Dozens of public health labs across the country now use a more generalized test for orthopoxvirus, a larger category that includes monkeypox, smallpox and other viruses. Two (2) biotechnology companies, Roche and Abbott, have announced plans to roll out monkeypox PCR tests, although right now, their test kits are for research use only (RUO).
The US Centers for Disease Control (CDC) and Prevention says it’s exploring ways to get monkeypox-specific testing out to states. There are already 74 labs across 46 states — part of a network known as the Laboratory Response Network — that are “using an FDA-cleared test for orthopoxviruses,” CDC Director Dr. Rochelle Walensky said.
Current capacity is around 7,000 of these tests weekly, with the potential to expand if needed.
Dr. Amesh Adalja, Senior Scholar at the Johns Hopkins Center for Health Security at the Bloomberg School of Public Health, said a lot of that capacity “was set up in response to the threat of biological weapons, and smallpox is the most worrisome orthopoxvirus.”
The testing that CDC does is more specific to the monkeypox virus, and the Agency can genetically sequence samples, as well. For example, it was by looking at the viral genetic code of the first US patient — a man in Massachusetts who had recently traveled to Canada — that researchers were able to see that his case of monkeypox closely matched that of a case in Portugal. However, Dr. Jennifer McQuiston, a Veterinarian and Deputy Director of the CDC’s Division of High Consequence Pathogens and Pathology, underscored that the testing that goes on at CDC is not really necessary for patient care. “The orthopox test that’s in place is an actionable test,” she said.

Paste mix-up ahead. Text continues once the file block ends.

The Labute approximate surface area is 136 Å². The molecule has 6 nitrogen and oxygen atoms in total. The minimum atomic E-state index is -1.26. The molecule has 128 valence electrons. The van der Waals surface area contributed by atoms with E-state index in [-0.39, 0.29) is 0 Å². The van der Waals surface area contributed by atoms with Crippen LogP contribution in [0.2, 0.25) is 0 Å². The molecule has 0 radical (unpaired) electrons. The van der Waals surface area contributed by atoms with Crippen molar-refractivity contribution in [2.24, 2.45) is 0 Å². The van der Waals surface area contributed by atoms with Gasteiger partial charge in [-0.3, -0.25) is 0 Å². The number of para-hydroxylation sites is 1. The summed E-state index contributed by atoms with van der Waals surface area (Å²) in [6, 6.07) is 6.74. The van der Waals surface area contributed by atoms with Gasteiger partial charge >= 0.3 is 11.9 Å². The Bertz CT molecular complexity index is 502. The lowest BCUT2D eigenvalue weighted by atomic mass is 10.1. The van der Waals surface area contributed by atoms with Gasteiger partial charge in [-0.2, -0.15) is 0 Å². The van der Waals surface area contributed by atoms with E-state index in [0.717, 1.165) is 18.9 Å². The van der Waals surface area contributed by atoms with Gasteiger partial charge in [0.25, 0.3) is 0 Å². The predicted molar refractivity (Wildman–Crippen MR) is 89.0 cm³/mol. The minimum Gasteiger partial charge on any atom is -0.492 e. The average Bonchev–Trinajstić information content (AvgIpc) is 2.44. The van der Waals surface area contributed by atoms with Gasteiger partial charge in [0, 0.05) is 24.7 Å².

Experts say that action may include isolating patients, making treatments and vaccines available, and contact tracing to determine who else might have been exposed to the virus. Because other orthopoxviruses are not spreading in countries where they are not endemic like the US, one can assume that a positive orthopox test here is indeed monkeypox, according to Adalja.
Countries like Spain have shifted to include orthopox-positive cases as confirmed monkeypox cases in their counts. The CDC tracker of US cases lists “total confirmed monkeypox/orthopoxvirus cases.”
“I think that more diagnostic tests closer to patients is better. Commercial assays are even better,” Adalja said. “But the fact is, there are no other orthopoxviruses out there right now.” He does not believe that a lack of monkeypox-specific testing is hindering the public health response “because an orthopox-positive [case] is going to be monkeypox until proven otherwise in this scenario that we’re in right now.”
He added that this is a very different situation from the COVID-19 testing stumbles of 2020, when the world was dealing with a novel coronavirus without a major testing alternative, meaning it was often difficult to tell COVID-19 apart from other respiratory viruses like the flu. Monkeypox, on the other hand, we have known about for decades, and there is a plan in place. “It’s not the same as COVID,” Adalja said.
REFERENCE: CNN Health; 30 MAY 2022; Jacqueline Howard and Michael Nedelman